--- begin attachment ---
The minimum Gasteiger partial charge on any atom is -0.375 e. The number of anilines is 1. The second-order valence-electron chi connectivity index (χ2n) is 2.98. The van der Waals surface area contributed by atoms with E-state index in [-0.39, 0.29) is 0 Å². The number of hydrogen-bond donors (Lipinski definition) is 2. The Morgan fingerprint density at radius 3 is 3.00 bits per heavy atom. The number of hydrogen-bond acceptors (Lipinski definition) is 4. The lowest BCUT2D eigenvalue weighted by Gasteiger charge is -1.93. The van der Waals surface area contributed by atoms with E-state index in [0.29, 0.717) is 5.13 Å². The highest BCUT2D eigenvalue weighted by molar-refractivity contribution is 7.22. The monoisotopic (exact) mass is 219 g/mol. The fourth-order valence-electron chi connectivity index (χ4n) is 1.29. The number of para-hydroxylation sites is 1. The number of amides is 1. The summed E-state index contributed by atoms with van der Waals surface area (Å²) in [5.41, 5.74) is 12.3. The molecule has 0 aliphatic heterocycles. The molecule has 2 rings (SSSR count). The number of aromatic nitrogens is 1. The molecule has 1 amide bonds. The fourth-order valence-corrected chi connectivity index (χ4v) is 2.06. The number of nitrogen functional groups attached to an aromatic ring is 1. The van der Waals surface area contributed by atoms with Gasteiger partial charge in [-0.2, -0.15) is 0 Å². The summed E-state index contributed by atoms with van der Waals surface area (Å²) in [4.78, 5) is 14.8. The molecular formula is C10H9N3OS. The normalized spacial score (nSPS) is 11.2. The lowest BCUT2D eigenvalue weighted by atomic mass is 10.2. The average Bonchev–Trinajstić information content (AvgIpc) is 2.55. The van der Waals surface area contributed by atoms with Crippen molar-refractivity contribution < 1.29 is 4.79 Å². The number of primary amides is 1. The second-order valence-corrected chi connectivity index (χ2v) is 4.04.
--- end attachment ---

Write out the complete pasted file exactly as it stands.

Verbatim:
The minimum Gasteiger partial charge on any atom is -0.375 e. The number of anilines is 1. The second-order valence-electron chi connectivity index (χ2n) is 2.98. The van der Waals surface area contributed by atoms with E-state index in [-0.39, 0.29) is 0 Å². The number of hydrogen-bond donors (Lipinski definition) is 2. The Morgan fingerprint density at radius 3 is 3.00 bits per heavy atom. The number of hydrogen-bond acceptors (Lipinski definition) is 4. The lowest BCUT2D eigenvalue weighted by Gasteiger charge is -1.93. The van der Waals surface area contributed by atoms with E-state index in [0.29, 0.717) is 5.13 Å². The highest BCUT2D eigenvalue weighted by molar-refractivity contribution is 7.22. The monoisotopic (exact) mass is 219 g/mol. The fourth-order valence-electron chi connectivity index (χ4n) is 1.29. The number of para-hydroxylation sites is 1. The number of amides is 1. The summed E-state index contributed by atoms with van der Waals surface area (Å²) in [5.41, 5.74) is 12.3. The molecule has 0 aliphatic heterocycles. The molecule has 2 rings (SSSR count). The number of aromatic nitrogens is 1. The molecule has 1 amide bonds. The fourth-order valence-corrected chi connectivity index (χ4v) is 2.06. The number of nitrogen functional groups attached to an aromatic ring is 1. The van der Waals surface area contributed by atoms with Gasteiger partial charge in [-0.2, -0.15) is 0 Å². The summed E-state index contributed by atoms with van der Waals surface area (Å²) in [4.78, 5) is 14.8. The molecular formula is C10H9N3OS. The normalized spacial score (nSPS) is 11.2. The lowest BCUT2D eigenvalue weighted by atomic mass is 10.2. The average Bonchev–Trinajstić information content (AvgIpc) is 2.55. The van der Waals surface area contributed by atoms with Crippen molar-refractivity contribution < 1.29 is 4.79 Å². The number of primary amides is 1. The second-order valence-corrected chi connectivity index (χ2v) is 4.04.